The Violin Channel recently caught up with a panel of esteemed international string pedagogues – to get the inside word on whether it’s advisable for a student to take a lesson with a prospective teacher before a conservatory audition.
“When auditioning for a conservatory studio, how important is it for a student to have met/played for the teacher before hand?”
“Before accepting a new student into my class, for me it’s very important to listen to the student before the entry exam.
Also it would be good to have a short lesson with the student in order to know how they reacts to my suggestions and how quickly the student can apply them.
Also it’s important to speak with the student about different topics – in order to know the level of his/hers education and development.”
Ida Kavafian – Professor of Violin at the Curtis Institute of Music
“I’m sure every teacher is different, but I have stopped hearing most ‘trial lessons’ … except when referred by their teachers.
I am constantly trying to cut back my teaching hours and have barely enough time to keep up with my present students – so an extra hour is very hard to come by in order to hear a prospective student.
Sometimes I invite them to observe my lessons, which I feel can be beneficial to them as well as to my students.
I’m fortunate in that I don’t have to recruit, so perhaps teachers at institutions other than Curtis might have other priorities.
That being said, I have accepted students I’ve never heard before and turned down students (albeit many more) with whom I’ve had sessions, so it goes both ways.
One important thing to note is that students have the mistaken notion that having a session enhances their chances of getting into a school, and nothing could be further from the truth – at least where I teach.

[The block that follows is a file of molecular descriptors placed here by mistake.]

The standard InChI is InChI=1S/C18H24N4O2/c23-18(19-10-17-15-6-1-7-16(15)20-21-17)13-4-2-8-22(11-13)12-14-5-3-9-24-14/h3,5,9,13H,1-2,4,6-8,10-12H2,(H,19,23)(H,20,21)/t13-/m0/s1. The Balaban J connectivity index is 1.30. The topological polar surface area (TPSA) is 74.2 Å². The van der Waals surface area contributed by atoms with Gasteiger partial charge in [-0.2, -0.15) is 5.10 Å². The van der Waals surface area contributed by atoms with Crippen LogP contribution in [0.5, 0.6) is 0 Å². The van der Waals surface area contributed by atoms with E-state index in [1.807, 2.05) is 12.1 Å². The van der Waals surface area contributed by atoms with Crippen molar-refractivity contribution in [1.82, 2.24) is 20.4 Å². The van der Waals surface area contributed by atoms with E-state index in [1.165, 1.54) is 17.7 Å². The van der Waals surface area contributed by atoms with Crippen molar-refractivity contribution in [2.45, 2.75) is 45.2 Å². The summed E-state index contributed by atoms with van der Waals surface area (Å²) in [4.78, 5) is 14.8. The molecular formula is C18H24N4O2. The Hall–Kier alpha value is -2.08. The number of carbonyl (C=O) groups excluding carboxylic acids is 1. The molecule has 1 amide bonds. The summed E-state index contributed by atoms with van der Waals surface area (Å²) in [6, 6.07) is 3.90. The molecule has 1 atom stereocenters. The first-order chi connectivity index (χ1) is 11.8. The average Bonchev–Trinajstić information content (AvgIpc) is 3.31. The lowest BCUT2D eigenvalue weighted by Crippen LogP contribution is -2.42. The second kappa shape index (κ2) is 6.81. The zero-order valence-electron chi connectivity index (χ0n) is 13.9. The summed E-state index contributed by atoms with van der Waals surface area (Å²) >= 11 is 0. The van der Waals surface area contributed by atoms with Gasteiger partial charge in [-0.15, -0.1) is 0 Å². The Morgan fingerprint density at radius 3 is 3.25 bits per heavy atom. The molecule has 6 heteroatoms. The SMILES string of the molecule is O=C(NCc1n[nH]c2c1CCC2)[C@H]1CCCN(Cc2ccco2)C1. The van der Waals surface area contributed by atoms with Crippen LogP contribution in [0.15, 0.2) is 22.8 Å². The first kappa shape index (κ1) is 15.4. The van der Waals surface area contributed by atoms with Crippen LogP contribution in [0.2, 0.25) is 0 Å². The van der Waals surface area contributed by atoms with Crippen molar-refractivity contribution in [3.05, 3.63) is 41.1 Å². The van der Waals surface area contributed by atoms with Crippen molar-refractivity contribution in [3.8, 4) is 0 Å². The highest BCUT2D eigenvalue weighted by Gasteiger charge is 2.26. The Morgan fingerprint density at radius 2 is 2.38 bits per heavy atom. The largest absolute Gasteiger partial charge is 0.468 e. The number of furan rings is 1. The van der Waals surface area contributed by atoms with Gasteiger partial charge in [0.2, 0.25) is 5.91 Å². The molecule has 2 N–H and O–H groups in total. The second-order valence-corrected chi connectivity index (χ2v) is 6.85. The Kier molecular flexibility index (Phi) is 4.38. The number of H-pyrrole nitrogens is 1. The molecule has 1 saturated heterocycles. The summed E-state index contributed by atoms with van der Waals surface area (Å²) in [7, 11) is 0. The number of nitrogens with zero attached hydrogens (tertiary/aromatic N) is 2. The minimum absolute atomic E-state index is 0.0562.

An aggressive parent is another pet peeve. Don’t get me started …”
Pierre Amoyal – Professor of Violin at the Salzburg Mozarteum University
“It is of course very important to meet a teacher before an audition.
Students should not choose in my opinion a teacher because of his or her reputation – and not choose a school because of it’s prestigious name.
Students and teachers should share common values – to ensure the collaboration is productive and long lasting.”
“While not essential, it is a wise strategy both for the teacher and the prospective student.
Remember, the audition has no mechanism to advise the teacher as to the receptiveness, quickness and ‘hunger’ of the student, but those same qualities become evident in even a brief interaction.
Often the pre-audition meeting is where decisions are made by both parties!”
Dr Robin Wilson – Head of Violin at the Australian National Academy of Music
“For the sake of equity, some teachers prefer not to give lessons before auditions.
If the teacher is willing then this can be advantageous for both parties. Students should audition teachers too!
It is a chance to become acquainted and see if there is a mutual rapport. This can be essential for a healthy working relationship.
Students may judge if the teacher can quickly pinpoint weaknesses, offer effective solutions, and provide musical insight and inspiration.
Some students know what they need from a teacher and others may be unsure.
Students should ask questions about technical and musical concerns to gain a clearer picture of potential long-term study.
As a former teacher of mine once wisely said, ‘any teacher can give a good first lesson!’